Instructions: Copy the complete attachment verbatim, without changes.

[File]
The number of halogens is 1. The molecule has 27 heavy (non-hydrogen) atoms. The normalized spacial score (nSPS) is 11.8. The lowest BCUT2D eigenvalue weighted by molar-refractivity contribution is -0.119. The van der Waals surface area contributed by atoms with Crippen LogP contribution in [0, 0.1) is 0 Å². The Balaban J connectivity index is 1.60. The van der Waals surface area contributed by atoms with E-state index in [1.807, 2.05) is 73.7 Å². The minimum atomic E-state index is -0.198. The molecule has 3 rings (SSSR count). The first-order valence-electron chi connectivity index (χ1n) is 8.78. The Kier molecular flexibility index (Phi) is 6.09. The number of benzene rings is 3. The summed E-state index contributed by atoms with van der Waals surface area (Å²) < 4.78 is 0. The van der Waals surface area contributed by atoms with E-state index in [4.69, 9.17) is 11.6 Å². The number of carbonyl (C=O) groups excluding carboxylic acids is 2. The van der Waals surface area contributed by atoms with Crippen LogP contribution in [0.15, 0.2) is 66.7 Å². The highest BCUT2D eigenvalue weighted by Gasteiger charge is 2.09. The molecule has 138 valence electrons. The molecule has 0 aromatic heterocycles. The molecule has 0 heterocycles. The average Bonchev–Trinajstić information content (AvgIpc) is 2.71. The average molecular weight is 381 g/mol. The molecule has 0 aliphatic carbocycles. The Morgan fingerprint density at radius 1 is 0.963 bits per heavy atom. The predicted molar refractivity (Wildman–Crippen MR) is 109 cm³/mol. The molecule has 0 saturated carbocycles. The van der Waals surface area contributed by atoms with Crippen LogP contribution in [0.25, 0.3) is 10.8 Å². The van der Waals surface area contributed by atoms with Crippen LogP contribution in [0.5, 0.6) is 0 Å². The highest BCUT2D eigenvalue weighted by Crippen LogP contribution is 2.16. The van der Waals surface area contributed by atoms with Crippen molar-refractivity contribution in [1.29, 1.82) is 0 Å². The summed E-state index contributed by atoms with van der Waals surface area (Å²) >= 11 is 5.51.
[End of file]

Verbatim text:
The number of halogens is 1. The molecule has 27 heavy (non-hydrogen) atoms. The normalized spacial score (nSPS) is 11.8. The lowest BCUT2D eigenvalue weighted by molar-refractivity contribution is -0.119. The van der Waals surface area contributed by atoms with Crippen LogP contribution in [0, 0.1) is 0 Å². The Balaban J connectivity index is 1.60. The van der Waals surface area contributed by atoms with E-state index in [1.807, 2.05) is 73.7 Å². The minimum atomic E-state index is -0.198. The molecule has 3 rings (SSSR count). The first-order valence-electron chi connectivity index (χ1n) is 8.78. The Kier molecular flexibility index (Phi) is 6.09. The number of benzene rings is 3. The summed E-state index contributed by atoms with van der Waals surface area (Å²) < 4.78 is 0. The van der Waals surface area contributed by atoms with E-state index in [4.69, 9.17) is 11.6 Å². The number of carbonyl (C=O) groups excluding carboxylic acids is 2. The van der Waals surface area contributed by atoms with Crippen LogP contribution in [0.15, 0.2) is 66.7 Å². The highest BCUT2D eigenvalue weighted by Gasteiger charge is 2.09. The molecule has 138 valence electrons. The molecule has 0 aromatic heterocycles. The molecule has 0 heterocycles. The average Bonchev–Trinajstić information content (AvgIpc) is 2.71. The average molecular weight is 381 g/mol. The molecule has 0 aliphatic carbocycles. The Morgan fingerprint density at radius 1 is 0.963 bits per heavy atom. The predicted molar refractivity (Wildman–Crippen MR) is 109 cm³/mol. The molecule has 0 saturated carbocycles. The van der Waals surface area contributed by atoms with Crippen LogP contribution in [0.25, 0.3) is 10.8 Å². The van der Waals surface area contributed by atoms with Crippen LogP contribution in [0.5, 0.6) is 0 Å². The highest BCUT2D eigenvalue weighted by Crippen LogP contribution is 2.16. The van der Waals surface area contributed by atoms with Crippen molar-refractivity contribution in [1.29, 1.82) is 0 Å². The summed E-state index contributed by atoms with van der Waals surface area (Å²) >= 11 is 5.51.